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Partitioning of 14C-Photosynthate, and Long Distance Translocation of Amino Acids in Preflowering and Flowering, Nodulated and Nonnodulated Soybeans
Thomas L. Housley, Larry E. Schrader, Marna Miller and Timothy L. Setter
Vol. 64, No. 1 (Jul., 1979), pp. 94-98
Published by: American Society of Plant Biologists (ASPB)
Stable URL: http://www.jstor.org/stable/4265846
Page Count: 5
You can always find the topics here!Topics: Plants, Amino acids, Radioactive decay, Soybeans, Leaf blade, Radiocarbon, Leaves, Nitrates, Nitrogen, Petioles
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The influence of stage of development (preflowering versus flowering) in nodulated and nonnodulated soybeans (Glycine max [L.] Merr. cv. Wells) on partitioning of 14C into assimilates following exposure of a soybean leaf to 14CO2 by both steady-state and pulse-labeling techniques was studied. Blades on the second fully expanded leaf from the stem apex were exposed to 14CO2. Radioactive assimilates were extracted from source leaf blades, petioles, and stems (both the path up and path down from source leaf), were separated into neutral (sugars), basic (amino acids), and acidic (organic acids, sugar phosphates) fractions by ion exchange chromatography. The basic fraction was further resolved using thin layer chromatography and the percentage of radioactivity recovered in each amino acid was determined. The distribution of radioactivity in the neutral, basic, and acidic fractions of the source leaf blades was significantly different from that of the transport path (petiole and stems). About 70% of the radioactivity in source leaf blades was recovered in the neutral fraction, whereas about 90% of the recovered radioactivity in the path was in the neutral fraction. 14C-Amino-acids constituted 8 to 17% and 2 to 7% of the recovered radioactivity in source leaves and paths, respectively. Recovered 14C in organic acids ranged from 13 to 20% and 2 to 7% in source leaves and paths, respectively. Partitioning of 14C-assimilates among the neutral, basic, and acidic fractions was not affected by the presence of nodules or flowers. However, when steady-state labeling was compared to pulse labeling, a significantly lower percentage of 14C was recovered in the neutral fraction with a concomitant increase in the basic fraction. Asparagine-arginine, serine, glutamate, γ-aminobutyrate-alanine, and aspartate accounted for 69 to 85% of the recovered radioactivity in the basic fraction from the various treatments. [14C]Serine was significantly higher in pulse-labeling experiments, whereas glutamtate and proline were higher with steady-state labeling. [14C]Serine was significantly higher in nonnodulated plants than in nodulated plants, whereas γ-aminobutyrate-alanine was significantly higher in preflowering plants as compared to flowering plants.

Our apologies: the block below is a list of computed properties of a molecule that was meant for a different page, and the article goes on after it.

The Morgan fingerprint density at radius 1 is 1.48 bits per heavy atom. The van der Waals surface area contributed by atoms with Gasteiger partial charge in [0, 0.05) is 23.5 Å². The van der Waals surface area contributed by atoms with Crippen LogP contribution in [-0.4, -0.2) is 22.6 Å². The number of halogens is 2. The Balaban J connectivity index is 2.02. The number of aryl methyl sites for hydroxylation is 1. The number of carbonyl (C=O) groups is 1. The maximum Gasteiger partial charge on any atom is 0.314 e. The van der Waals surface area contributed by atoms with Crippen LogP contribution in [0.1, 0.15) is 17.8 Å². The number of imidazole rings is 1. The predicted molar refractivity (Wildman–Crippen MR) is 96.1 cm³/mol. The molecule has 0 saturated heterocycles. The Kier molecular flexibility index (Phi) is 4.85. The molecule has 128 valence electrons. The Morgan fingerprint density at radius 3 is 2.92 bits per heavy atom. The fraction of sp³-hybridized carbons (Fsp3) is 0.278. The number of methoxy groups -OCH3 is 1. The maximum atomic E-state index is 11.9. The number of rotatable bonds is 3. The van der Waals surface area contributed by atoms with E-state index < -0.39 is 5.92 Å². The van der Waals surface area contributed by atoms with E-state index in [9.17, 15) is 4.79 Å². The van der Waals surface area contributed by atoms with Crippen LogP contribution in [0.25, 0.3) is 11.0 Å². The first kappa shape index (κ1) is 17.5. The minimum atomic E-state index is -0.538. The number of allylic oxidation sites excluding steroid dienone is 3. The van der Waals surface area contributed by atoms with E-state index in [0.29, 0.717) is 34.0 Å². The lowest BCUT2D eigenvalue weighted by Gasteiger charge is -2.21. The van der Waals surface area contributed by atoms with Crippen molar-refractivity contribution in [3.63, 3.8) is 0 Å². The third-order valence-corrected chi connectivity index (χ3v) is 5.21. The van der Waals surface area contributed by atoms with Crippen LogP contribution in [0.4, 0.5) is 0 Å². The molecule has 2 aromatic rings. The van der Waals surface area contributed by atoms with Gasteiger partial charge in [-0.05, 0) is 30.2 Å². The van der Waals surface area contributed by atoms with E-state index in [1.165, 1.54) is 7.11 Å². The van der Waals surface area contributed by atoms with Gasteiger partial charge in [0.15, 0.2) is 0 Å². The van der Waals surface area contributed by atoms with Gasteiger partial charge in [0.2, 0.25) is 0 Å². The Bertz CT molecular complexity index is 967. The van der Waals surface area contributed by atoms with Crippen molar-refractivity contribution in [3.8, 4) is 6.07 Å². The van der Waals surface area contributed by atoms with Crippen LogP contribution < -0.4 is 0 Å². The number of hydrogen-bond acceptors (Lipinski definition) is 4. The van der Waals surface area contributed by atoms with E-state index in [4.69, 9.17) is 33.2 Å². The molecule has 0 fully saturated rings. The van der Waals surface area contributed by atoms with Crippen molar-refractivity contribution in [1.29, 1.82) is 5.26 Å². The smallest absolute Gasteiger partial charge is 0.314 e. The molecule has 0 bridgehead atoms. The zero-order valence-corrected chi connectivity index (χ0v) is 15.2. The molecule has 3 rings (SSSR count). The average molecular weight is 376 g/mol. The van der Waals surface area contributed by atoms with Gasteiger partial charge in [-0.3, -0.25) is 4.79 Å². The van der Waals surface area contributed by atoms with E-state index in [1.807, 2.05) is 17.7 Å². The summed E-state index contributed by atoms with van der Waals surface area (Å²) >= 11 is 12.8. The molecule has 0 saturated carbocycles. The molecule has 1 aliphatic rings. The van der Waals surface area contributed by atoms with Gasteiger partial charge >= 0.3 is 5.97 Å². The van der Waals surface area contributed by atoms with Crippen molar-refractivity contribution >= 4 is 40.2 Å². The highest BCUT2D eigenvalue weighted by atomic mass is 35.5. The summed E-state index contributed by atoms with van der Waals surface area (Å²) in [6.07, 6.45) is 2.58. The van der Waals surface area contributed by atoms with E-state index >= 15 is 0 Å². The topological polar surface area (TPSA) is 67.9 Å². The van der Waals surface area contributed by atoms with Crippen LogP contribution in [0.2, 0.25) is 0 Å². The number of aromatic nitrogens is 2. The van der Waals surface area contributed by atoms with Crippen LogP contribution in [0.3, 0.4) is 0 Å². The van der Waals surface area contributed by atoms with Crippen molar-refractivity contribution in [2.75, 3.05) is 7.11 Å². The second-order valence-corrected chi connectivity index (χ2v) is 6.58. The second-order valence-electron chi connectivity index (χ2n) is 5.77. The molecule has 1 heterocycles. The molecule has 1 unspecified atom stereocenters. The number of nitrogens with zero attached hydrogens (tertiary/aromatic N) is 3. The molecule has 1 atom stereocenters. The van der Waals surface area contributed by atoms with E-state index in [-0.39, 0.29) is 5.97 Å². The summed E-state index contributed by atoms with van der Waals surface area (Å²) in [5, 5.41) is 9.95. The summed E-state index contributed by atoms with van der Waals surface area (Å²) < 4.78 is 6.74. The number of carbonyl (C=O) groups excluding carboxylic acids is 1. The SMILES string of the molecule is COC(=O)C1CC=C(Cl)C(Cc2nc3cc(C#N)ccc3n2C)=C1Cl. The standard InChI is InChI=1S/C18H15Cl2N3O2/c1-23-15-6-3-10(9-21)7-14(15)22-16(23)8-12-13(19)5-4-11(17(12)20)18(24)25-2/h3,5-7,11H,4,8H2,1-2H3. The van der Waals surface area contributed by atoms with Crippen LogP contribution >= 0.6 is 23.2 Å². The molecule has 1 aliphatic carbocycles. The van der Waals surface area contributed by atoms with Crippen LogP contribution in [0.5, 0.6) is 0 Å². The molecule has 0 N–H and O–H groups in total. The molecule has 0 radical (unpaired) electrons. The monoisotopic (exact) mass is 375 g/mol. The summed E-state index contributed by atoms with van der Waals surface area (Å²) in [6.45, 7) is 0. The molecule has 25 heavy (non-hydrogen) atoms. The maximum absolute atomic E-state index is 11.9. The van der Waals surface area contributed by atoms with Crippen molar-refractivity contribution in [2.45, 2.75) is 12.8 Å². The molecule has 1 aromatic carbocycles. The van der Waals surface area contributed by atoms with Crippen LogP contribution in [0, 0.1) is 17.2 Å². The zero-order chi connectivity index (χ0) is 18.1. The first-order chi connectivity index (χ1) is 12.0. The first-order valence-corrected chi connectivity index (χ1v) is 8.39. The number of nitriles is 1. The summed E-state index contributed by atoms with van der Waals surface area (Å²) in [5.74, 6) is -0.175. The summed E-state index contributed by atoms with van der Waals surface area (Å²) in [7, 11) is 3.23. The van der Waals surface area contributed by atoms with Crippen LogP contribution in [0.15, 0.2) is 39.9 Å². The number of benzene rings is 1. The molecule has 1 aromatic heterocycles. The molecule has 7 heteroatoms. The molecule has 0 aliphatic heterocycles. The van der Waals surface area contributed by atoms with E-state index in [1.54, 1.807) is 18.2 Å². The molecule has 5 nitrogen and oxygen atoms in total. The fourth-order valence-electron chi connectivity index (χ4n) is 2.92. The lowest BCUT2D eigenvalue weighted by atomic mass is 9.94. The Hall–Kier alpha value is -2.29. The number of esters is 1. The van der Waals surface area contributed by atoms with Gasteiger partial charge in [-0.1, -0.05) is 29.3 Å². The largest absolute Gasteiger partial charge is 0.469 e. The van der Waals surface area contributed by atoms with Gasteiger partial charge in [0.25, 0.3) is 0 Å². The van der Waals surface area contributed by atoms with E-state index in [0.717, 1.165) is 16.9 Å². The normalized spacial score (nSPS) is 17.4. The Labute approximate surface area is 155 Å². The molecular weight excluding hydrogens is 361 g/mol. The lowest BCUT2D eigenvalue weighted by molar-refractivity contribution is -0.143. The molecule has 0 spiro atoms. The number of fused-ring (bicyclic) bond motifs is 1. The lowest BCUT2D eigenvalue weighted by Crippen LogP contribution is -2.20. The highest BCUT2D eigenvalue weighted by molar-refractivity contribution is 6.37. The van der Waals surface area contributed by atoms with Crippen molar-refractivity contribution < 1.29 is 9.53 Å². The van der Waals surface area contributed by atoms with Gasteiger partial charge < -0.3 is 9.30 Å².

Plant Physiology © 1979 American Society of Plant Biologists (ASPB)